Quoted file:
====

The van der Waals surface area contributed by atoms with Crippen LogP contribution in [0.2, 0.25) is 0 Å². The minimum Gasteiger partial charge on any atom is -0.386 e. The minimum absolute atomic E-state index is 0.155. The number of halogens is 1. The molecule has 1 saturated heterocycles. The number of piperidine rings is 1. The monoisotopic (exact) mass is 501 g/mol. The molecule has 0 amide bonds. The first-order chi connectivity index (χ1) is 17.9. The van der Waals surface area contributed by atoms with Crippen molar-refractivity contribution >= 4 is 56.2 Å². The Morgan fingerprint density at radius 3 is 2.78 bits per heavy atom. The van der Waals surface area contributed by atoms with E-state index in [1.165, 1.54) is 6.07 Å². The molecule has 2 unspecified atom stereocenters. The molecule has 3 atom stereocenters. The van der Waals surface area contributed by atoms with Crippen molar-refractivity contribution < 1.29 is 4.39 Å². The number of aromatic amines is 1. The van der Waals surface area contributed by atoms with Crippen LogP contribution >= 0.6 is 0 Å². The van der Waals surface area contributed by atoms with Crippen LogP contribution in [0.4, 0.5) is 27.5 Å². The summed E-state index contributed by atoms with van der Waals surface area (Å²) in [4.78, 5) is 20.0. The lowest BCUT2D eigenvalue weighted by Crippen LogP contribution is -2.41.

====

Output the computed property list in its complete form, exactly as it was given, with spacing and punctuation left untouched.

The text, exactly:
The van der Waals surface area contributed by atoms with Crippen LogP contribution in [0.2, 0.25) is 0 Å². The minimum Gasteiger partial charge on any atom is -0.386 e. The minimum absolute atomic E-state index is 0.155. The number of halogens is 1. The molecule has 1 saturated heterocycles. The number of piperidine rings is 1. The monoisotopic (exact) mass is 501 g/mol. The molecule has 0 amide bonds. The first-order chi connectivity index (χ1) is 17.9. The van der Waals surface area contributed by atoms with Crippen molar-refractivity contribution >= 4 is 56.2 Å². The Morgan fingerprint density at radius 3 is 2.78 bits per heavy atom. The van der Waals surface area contributed by atoms with E-state index in [1.165, 1.54) is 6.07 Å². The molecule has 2 unspecified atom stereocenters. The molecule has 3 atom stereocenters. The van der Waals surface area contributed by atoms with Crippen molar-refractivity contribution < 1.29 is 4.39 Å². The number of aromatic amines is 1. The van der Waals surface area contributed by atoms with Crippen LogP contribution >= 0.6 is 0 Å². The van der Waals surface area contributed by atoms with Crippen LogP contribution in [0.4, 0.5) is 27.5 Å². The summed E-state index contributed by atoms with van der Waals surface area (Å²) in [4.78, 5) is 20.0. The lowest BCUT2D eigenvalue weighted by Crippen LogP contribution is -2.41.